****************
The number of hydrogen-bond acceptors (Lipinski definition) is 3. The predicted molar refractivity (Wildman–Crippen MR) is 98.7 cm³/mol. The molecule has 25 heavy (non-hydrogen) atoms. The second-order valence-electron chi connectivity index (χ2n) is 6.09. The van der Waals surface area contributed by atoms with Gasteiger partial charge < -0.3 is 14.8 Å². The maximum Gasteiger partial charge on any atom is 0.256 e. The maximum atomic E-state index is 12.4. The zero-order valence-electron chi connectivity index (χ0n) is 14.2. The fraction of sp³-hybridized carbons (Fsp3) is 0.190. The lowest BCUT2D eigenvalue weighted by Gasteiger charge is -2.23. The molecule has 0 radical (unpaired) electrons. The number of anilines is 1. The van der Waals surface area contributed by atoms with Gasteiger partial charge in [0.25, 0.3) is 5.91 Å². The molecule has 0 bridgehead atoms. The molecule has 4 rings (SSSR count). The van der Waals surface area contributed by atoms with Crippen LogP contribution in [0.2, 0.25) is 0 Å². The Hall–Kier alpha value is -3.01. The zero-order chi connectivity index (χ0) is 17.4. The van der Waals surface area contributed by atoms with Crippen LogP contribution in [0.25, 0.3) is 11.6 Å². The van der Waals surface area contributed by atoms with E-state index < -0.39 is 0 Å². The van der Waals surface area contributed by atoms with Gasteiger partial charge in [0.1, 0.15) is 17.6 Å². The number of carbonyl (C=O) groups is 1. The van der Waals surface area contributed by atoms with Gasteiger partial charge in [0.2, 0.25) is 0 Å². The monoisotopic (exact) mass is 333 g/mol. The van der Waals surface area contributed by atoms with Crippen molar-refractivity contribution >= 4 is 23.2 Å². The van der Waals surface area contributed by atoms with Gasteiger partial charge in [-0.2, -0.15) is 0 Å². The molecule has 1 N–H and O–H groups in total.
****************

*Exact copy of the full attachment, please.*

The number of hydrogen-bond acceptors (Lipinski definition) is 3. The predicted molar refractivity (Wildman–Crippen MR) is 98.7 cm³/mol. The molecule has 25 heavy (non-hydrogen) atoms. The second-order valence-electron chi connectivity index (χ2n) is 6.09. The van der Waals surface area contributed by atoms with Gasteiger partial charge < -0.3 is 14.8 Å². The maximum Gasteiger partial charge on any atom is 0.256 e. The maximum atomic E-state index is 12.4. The zero-order valence-electron chi connectivity index (χ0n) is 14.2. The fraction of sp³-hybridized carbons (Fsp3) is 0.190. The lowest BCUT2D eigenvalue weighted by Gasteiger charge is -2.23. The molecule has 0 radical (unpaired) electrons. The number of anilines is 1. The van der Waals surface area contributed by atoms with Gasteiger partial charge in [0.25, 0.3) is 5.91 Å². The molecule has 0 bridgehead atoms. The molecule has 4 rings (SSSR count). The van der Waals surface area contributed by atoms with Crippen LogP contribution in [0.2, 0.25) is 0 Å². The Hall–Kier alpha value is -3.01. The zero-order chi connectivity index (χ0) is 17.4. The van der Waals surface area contributed by atoms with Crippen LogP contribution in [0.25, 0.3) is 11.6 Å². The van der Waals surface area contributed by atoms with E-state index < -0.39 is 0 Å². The van der Waals surface area contributed by atoms with Gasteiger partial charge in [0.1, 0.15) is 17.6 Å². The number of carbonyl (C=O) groups is 1. The van der Waals surface area contributed by atoms with Gasteiger partial charge in [0.2, 0.25) is 0 Å². The monoisotopic (exact) mass is 333 g/mol. The van der Waals surface area contributed by atoms with Crippen molar-refractivity contribution >= 4 is 23.2 Å². The van der Waals surface area contributed by atoms with Gasteiger partial charge in [-0.2, -0.15) is 0 Å². The molecule has 1 N–H and O–H groups in total.